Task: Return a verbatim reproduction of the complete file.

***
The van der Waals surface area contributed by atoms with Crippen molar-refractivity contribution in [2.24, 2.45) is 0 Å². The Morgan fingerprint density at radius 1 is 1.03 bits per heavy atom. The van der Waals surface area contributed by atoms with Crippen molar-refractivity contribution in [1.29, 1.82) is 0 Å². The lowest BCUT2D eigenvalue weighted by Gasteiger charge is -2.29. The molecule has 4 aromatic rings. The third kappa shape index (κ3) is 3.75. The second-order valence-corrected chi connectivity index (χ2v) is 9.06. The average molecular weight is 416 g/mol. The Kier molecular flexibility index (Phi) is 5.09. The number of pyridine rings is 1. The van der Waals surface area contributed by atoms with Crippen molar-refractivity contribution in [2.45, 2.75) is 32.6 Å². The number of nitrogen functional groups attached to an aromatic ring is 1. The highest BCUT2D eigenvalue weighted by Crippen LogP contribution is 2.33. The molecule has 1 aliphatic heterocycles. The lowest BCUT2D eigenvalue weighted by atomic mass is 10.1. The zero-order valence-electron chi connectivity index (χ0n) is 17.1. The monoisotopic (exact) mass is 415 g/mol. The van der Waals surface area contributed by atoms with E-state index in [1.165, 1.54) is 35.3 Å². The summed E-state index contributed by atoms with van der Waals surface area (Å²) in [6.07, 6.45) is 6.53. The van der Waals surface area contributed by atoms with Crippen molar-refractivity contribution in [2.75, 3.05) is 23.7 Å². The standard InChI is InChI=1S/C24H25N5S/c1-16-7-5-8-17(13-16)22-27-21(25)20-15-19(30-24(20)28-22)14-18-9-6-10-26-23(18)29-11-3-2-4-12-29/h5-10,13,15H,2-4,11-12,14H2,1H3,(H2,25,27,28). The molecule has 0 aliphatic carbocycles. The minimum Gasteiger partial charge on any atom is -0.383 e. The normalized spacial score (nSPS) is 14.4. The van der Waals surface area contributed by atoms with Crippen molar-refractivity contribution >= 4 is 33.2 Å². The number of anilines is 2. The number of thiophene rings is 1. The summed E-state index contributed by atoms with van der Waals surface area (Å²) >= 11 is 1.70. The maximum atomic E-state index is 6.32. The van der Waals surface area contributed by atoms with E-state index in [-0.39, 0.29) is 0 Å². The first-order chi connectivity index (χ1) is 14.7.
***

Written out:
The van der Waals surface area contributed by atoms with Crippen molar-refractivity contribution in [2.24, 2.45) is 0 Å². The Morgan fingerprint density at radius 1 is 1.03 bits per heavy atom. The van der Waals surface area contributed by atoms with Crippen molar-refractivity contribution in [1.29, 1.82) is 0 Å². The lowest BCUT2D eigenvalue weighted by Gasteiger charge is -2.29. The molecule has 4 aromatic rings. The third kappa shape index (κ3) is 3.75. The second-order valence-corrected chi connectivity index (χ2v) is 9.06. The average molecular weight is 416 g/mol. The Kier molecular flexibility index (Phi) is 5.09. The number of pyridine rings is 1. The van der Waals surface area contributed by atoms with Crippen molar-refractivity contribution in [2.45, 2.75) is 32.6 Å². The number of nitrogen functional groups attached to an aromatic ring is 1. The highest BCUT2D eigenvalue weighted by Crippen LogP contribution is 2.33. The molecule has 1 aliphatic heterocycles. The lowest BCUT2D eigenvalue weighted by atomic mass is 10.1. The zero-order valence-electron chi connectivity index (χ0n) is 17.1. The monoisotopic (exact) mass is 415 g/mol. The van der Waals surface area contributed by atoms with E-state index in [1.165, 1.54) is 35.3 Å². The summed E-state index contributed by atoms with van der Waals surface area (Å²) in [6.07, 6.45) is 6.53. The van der Waals surface area contributed by atoms with Crippen molar-refractivity contribution in [2.75, 3.05) is 23.7 Å². The standard InChI is InChI=1S/C24H25N5S/c1-16-7-5-8-17(13-16)22-27-21(25)20-15-19(30-24(20)28-22)14-18-9-6-10-26-23(18)29-11-3-2-4-12-29/h5-10,13,15H,2-4,11-12,14H2,1H3,(H2,25,27,28). The molecule has 0 aliphatic carbocycles. The minimum Gasteiger partial charge on any atom is -0.383 e. The normalized spacial score (nSPS) is 14.4. The van der Waals surface area contributed by atoms with Crippen molar-refractivity contribution >= 4 is 33.2 Å². The number of anilines is 2. The number of thiophene rings is 1. The summed E-state index contributed by atoms with van der Waals surface area (Å²) >= 11 is 1.70. The maximum atomic E-state index is 6.32. The van der Waals surface area contributed by atoms with E-state index in [-0.39, 0.29) is 0 Å². The first-order chi connectivity index (χ1) is 14.7.